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Interviews

Managing an Arsenal Without Nuclear Testing: An Interview With Jill Hruby of the U.S. National Nuclear Security Administration


December 2023

For decades, the U.S. National Nuclear Security Administration (NNSA) and its predecessor agencies at the Department of Energy have been at the center of the technical and political issues relating to nuclear weapons: warhead design and development, explosive testing, and non-explosive techniques to maintain the nuclear warheads in the U.S. arsenal.

Administrator Jill Hruby (L) of the U.S. National Nuclear Security Administration greets Sen. Mark Kelly (D-AZ) before testifying last year to the Senate Armed Services Committee’s Subcommittee on Strategic Forces in Washington, D.C.  (Photo by Chip Somodevilla/Getty Images)The last U.S. nuclear test explosion was conducted in September 1992, and since then, the United States has observed a test moratorium and supported the 1996 Comprehensive Test Ban Treaty (CTBT). Although the treaty has established a norm against nuclear explosive tests, it has not entered into force because eight specific states, including the United States, have not ratified it.

Meanwhile, Russia, China, and the United States are engaging in activities at their former test sites at Novaya Zemlya, Lop Nur, and the Nevada National Security Site, respectively, prompting accusations of CTBT noncompliance and concerns about the possible resumption of full-scale nuclear testing. Recently, Russia took the unusual step of withdrawing its CTBT ratification in order to “mirror” the U.S. status vis-à-vis the CTBT. Nevertheless, Russian President Vladimir Putin has said that Russia will maintain its nuclear test moratorium as long as the United States does.

Daryl G. Kimball, executive director of the Arms Control Association, and Carol Giacomo, editor of Arms Control Today, explored these issues in an interview with NNSA Administrator Jill Hruby. The transcript has been edited for clarity and length.

ARMS CONTROL TODAY: Can you say why, in your technical judgment, the United States does not need to resume explosive testing to maintain the U.S. arsenal or to build new design warheads?

NNSA Administrator Jill Hruby: When the United States signed the CTBT and made the decision to stop doing full-scale nuclear explosive testing, we simultaneously put in place, during the Clinton administration, this process that we refer to as the annual assessment process, by which we evaluate how the stockpile is aging. The three NNSA lab directors do an evaluation every year on the technical health of our weapons, and a major part of the determination is to say whether there is a technical reason to resume nuclear explosive testing. That evaluation has been done for about 27 years and has resulted in a finding every year that there is no technical reason to conduct nuclear explosive testing.

The process is larger than just the three lab directors. The [U.S. Strategic Command] commander also determines whether he or she believes that the stockpile is effective. So, that’s a separate process. I can’t say as much about that because that’s not the process in the NNSA, but from a technical perspective, there has not been a reason to resume testing.

It’s a very considered judgment. It’s a process by which we spend a lot of time making sure we do enough examination of old weapons. There are flight tests, laboratory tests, smaller subcomponent tests, and component testing of elements of our stockpile. We’re confident that the stockpile has the performance, reliability, safety, and security that it needs.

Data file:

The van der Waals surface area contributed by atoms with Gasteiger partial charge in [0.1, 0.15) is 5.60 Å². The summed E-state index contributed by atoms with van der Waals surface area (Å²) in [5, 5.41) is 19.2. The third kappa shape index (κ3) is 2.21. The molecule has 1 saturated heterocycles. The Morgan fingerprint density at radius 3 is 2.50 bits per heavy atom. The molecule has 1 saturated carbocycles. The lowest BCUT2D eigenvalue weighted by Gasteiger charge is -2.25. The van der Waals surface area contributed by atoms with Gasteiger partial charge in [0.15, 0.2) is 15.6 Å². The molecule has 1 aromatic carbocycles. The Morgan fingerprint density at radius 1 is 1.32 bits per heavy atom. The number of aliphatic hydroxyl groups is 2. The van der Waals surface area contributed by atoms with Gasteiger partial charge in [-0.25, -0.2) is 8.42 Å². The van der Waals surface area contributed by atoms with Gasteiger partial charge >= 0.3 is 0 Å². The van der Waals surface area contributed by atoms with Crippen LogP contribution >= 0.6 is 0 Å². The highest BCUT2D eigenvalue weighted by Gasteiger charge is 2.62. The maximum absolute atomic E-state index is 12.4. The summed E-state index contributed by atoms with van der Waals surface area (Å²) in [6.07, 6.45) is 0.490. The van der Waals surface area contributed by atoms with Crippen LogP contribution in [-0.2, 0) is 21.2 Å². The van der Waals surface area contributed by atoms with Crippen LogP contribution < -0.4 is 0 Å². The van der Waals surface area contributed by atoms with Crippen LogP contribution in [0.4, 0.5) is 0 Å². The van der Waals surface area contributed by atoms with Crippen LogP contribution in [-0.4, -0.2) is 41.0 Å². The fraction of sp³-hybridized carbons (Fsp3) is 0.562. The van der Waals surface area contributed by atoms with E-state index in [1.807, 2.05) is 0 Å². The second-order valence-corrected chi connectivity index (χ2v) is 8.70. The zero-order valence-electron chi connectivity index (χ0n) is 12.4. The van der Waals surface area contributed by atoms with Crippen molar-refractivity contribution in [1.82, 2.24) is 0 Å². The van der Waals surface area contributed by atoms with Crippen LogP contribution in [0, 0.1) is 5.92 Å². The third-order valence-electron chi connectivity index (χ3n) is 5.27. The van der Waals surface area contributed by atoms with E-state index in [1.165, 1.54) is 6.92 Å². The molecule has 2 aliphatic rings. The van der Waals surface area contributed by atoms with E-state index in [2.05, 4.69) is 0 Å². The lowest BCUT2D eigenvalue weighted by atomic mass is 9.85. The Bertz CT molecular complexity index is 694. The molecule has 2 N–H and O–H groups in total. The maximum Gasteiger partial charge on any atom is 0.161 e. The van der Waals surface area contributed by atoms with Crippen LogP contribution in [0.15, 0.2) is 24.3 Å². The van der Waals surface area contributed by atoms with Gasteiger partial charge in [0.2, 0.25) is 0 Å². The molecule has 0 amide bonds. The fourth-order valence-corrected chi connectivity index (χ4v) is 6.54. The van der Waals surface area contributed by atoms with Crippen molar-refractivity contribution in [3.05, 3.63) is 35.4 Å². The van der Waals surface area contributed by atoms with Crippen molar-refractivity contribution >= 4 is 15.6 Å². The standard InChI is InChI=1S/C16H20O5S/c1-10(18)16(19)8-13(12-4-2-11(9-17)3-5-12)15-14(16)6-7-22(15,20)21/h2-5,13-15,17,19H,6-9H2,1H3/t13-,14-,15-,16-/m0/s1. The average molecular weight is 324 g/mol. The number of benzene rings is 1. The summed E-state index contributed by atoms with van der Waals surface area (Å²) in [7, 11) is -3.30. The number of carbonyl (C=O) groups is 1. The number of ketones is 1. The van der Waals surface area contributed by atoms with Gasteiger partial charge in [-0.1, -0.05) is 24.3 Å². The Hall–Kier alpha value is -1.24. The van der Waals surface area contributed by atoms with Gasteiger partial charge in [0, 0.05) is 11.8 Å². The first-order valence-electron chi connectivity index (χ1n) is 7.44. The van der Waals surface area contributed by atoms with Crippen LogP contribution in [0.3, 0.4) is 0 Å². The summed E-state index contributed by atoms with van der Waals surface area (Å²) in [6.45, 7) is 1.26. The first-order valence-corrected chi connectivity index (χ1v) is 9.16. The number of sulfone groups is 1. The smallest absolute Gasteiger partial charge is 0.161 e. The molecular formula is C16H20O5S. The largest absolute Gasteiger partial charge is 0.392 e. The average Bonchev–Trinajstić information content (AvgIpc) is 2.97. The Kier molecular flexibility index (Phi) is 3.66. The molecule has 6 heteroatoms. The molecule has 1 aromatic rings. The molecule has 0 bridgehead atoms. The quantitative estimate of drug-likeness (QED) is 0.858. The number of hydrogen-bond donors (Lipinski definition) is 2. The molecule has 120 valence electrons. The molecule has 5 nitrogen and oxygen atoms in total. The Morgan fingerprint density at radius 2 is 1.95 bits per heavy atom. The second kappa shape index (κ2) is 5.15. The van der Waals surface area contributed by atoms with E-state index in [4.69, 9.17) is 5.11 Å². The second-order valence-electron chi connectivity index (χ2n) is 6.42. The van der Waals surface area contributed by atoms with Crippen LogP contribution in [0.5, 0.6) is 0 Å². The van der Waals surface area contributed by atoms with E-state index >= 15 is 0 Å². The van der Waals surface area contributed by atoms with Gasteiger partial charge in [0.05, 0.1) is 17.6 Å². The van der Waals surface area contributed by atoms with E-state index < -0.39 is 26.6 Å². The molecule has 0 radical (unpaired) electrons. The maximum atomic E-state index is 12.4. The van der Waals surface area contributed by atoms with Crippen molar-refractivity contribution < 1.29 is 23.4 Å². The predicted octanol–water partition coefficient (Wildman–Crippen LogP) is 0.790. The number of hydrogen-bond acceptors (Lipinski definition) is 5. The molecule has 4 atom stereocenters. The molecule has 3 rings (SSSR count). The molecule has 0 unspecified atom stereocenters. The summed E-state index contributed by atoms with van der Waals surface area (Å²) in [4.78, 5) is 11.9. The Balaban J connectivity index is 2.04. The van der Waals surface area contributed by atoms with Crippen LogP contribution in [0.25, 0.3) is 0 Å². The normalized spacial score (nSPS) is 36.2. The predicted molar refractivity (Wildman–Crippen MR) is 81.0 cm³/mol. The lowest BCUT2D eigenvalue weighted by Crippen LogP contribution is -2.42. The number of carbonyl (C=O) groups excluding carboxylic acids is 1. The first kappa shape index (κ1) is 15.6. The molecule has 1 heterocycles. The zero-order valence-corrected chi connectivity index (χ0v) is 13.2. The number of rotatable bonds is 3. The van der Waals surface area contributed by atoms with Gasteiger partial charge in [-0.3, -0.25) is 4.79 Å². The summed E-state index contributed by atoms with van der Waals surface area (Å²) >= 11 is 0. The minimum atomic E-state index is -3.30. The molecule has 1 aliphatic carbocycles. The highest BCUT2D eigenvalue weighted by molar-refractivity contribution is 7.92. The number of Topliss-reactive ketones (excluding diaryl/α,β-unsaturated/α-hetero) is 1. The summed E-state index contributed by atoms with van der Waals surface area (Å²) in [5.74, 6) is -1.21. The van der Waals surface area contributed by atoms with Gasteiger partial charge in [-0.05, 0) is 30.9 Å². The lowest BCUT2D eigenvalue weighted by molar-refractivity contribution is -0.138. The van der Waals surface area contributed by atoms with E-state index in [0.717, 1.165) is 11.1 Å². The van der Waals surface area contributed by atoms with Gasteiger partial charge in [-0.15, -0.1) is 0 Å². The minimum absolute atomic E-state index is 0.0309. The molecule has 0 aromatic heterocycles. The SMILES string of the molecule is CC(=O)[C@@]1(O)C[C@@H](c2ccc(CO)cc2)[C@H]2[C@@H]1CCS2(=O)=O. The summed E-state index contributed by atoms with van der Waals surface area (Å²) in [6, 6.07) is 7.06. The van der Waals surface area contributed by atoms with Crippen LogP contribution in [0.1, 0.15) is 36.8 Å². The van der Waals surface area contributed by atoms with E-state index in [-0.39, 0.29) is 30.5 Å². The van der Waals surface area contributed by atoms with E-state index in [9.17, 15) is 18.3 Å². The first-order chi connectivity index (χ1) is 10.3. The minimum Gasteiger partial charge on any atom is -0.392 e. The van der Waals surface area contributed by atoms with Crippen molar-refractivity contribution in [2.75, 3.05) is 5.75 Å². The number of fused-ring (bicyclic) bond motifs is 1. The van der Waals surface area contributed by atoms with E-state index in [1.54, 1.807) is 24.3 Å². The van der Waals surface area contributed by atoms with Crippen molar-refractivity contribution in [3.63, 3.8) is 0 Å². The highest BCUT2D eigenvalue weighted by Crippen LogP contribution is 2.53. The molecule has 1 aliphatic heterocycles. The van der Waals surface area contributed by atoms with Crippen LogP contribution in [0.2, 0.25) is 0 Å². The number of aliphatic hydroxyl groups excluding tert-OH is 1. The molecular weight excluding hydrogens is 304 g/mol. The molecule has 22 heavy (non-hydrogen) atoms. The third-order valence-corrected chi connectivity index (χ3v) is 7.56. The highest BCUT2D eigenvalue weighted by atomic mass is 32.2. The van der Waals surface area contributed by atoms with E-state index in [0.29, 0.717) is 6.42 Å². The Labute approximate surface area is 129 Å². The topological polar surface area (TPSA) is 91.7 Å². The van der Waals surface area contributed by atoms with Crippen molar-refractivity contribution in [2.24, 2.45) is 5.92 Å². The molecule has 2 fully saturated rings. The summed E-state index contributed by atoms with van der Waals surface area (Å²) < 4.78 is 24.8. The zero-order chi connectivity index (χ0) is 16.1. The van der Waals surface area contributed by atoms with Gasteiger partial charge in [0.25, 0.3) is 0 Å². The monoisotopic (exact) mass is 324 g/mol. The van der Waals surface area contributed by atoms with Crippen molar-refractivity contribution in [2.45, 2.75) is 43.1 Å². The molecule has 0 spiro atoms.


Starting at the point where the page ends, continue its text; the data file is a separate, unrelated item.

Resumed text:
ACT: What is your response to the Russian suggestion that the United States is making preparations for nuclear testing at the Nevada National Security Site?

Hruby: This is the primary reason why we really stepped up talking about what we were doing at the Nevada National Security Site. Everybody makes allegations about everybody else’s activity at test sites, and it makes sense. We have a treaty that says we’re not going to test, so of course, everybody watches everybody else.

The truth is, we have activity going on at our former test site, the Nevada site. We’ve been using it all along for three reasons. One is to do subcritical experiments for our science-based Stockpile Stewardship Program [SSP]. This is part of what we need to do to make sure that our stockpile is behaving and aging the way that we think it is so that we don’t have to do a full-scale test. Another thing that we’ve done consistently at [the Nevada site] is conduct experiments for the nonproliferation program that helps us improve our ability to detect testing. We do this, as many other countries do, to improve our capability to monitor. Those tests are chemically explosive tests. They use conventional explosives; they don’t use nuclear explosives. But they use enough chemical explosives that we can get the seismic activity that’s sort of equivalent to a low-yield test so we know whether or not we could monitor that.

On-site inspection experts visit P Tunnel at the Nevada National Security Site in 2016. Today, researchers working in the tunnel conduct seismic, acoustic, electromagnetic, and radionuclide experiments that improve U.S. arms control and nuclear nonproliferation verification and monitoring capabilities. (Photo courtesy of the Comprehensive Nuclear-Test-Ban Treaty Organization)The third thing is that the Nevada site people have done other national security missions not associated with the NNSA but associated with larger national security missions, in particular for the Department of Homeland Security. When the Department of Homeland Security’s Domestic Nuclear Detection Office was active, they wanted to test the monitors that they were putting at ports in the United States and around the world.